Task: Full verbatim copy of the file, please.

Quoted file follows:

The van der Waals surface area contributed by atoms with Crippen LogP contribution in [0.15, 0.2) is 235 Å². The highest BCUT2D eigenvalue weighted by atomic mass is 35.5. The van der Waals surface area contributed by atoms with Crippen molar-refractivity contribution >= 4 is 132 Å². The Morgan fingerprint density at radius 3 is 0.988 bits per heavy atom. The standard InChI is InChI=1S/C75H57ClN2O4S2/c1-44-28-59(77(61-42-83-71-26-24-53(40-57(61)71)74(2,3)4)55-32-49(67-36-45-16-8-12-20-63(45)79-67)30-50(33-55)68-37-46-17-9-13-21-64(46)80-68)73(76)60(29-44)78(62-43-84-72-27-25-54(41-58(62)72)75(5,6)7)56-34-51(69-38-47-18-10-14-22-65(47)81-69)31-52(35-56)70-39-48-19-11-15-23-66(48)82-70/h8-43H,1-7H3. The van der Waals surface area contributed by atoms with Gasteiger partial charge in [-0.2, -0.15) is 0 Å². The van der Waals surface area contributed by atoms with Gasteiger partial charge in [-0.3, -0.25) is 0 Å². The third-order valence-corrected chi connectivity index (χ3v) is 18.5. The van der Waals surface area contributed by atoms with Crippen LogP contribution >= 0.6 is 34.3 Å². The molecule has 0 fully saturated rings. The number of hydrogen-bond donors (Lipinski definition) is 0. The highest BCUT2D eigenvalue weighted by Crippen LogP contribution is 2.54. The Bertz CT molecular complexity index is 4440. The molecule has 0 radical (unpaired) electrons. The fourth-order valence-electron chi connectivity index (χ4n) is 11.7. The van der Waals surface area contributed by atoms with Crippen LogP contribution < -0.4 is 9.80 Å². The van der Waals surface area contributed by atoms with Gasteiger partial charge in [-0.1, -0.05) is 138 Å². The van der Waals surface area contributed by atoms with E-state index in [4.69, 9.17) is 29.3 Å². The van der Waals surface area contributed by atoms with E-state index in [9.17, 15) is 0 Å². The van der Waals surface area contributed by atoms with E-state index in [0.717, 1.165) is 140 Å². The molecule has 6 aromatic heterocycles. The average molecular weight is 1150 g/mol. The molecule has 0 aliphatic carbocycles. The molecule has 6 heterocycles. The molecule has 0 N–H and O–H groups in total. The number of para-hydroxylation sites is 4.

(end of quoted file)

The van der Waals surface area contributed by atoms with Crippen LogP contribution in [0.15, 0.2) is 235 Å². The highest BCUT2D eigenvalue weighted by atomic mass is 35.5. The van der Waals surface area contributed by atoms with Crippen molar-refractivity contribution >= 4 is 132 Å². The Morgan fingerprint density at radius 3 is 0.988 bits per heavy atom. The standard InChI is InChI=1S/C75H57ClN2O4S2/c1-44-28-59(77(61-42-83-71-26-24-53(40-57(61)71)74(2,3)4)55-32-49(67-36-45-16-8-12-20-63(45)79-67)30-50(33-55)68-37-46-17-9-13-21-64(46)80-68)73(76)60(29-44)78(62-43-84-72-27-25-54(41-58(62)72)75(5,6)7)56-34-51(69-38-47-18-10-14-22-65(47)81-69)31-52(35-56)70-39-48-19-11-15-23-66(48)82-70/h8-43H,1-7H3. The van der Waals surface area contributed by atoms with Gasteiger partial charge in [-0.2, -0.15) is 0 Å². The van der Waals surface area contributed by atoms with Gasteiger partial charge in [-0.3, -0.25) is 0 Å². The third-order valence-corrected chi connectivity index (χ3v) is 18.5. The van der Waals surface area contributed by atoms with Crippen LogP contribution >= 0.6 is 34.3 Å². The molecule has 0 fully saturated rings. The number of hydrogen-bond donors (Lipinski definition) is 0. The highest BCUT2D eigenvalue weighted by Crippen LogP contribution is 2.54. The Bertz CT molecular complexity index is 4440. The molecule has 0 radical (unpaired) electrons. The fourth-order valence-electron chi connectivity index (χ4n) is 11.7. The van der Waals surface area contributed by atoms with Crippen LogP contribution < -0.4 is 9.80 Å². The van der Waals surface area contributed by atoms with Gasteiger partial charge in [-0.1, -0.05) is 138 Å². The van der Waals surface area contributed by atoms with E-state index in [4.69, 9.17) is 29.3 Å². The van der Waals surface area contributed by atoms with E-state index in [9.17, 15) is 0 Å². The van der Waals surface area contributed by atoms with E-state index in [0.717, 1.165) is 140 Å². The molecule has 6 aromatic heterocycles. The average molecular weight is 1150 g/mol. The molecule has 0 aliphatic carbocycles. The molecule has 6 heterocycles. The molecule has 0 N–H and O–H groups in total. The number of para-hydroxylation sites is 4.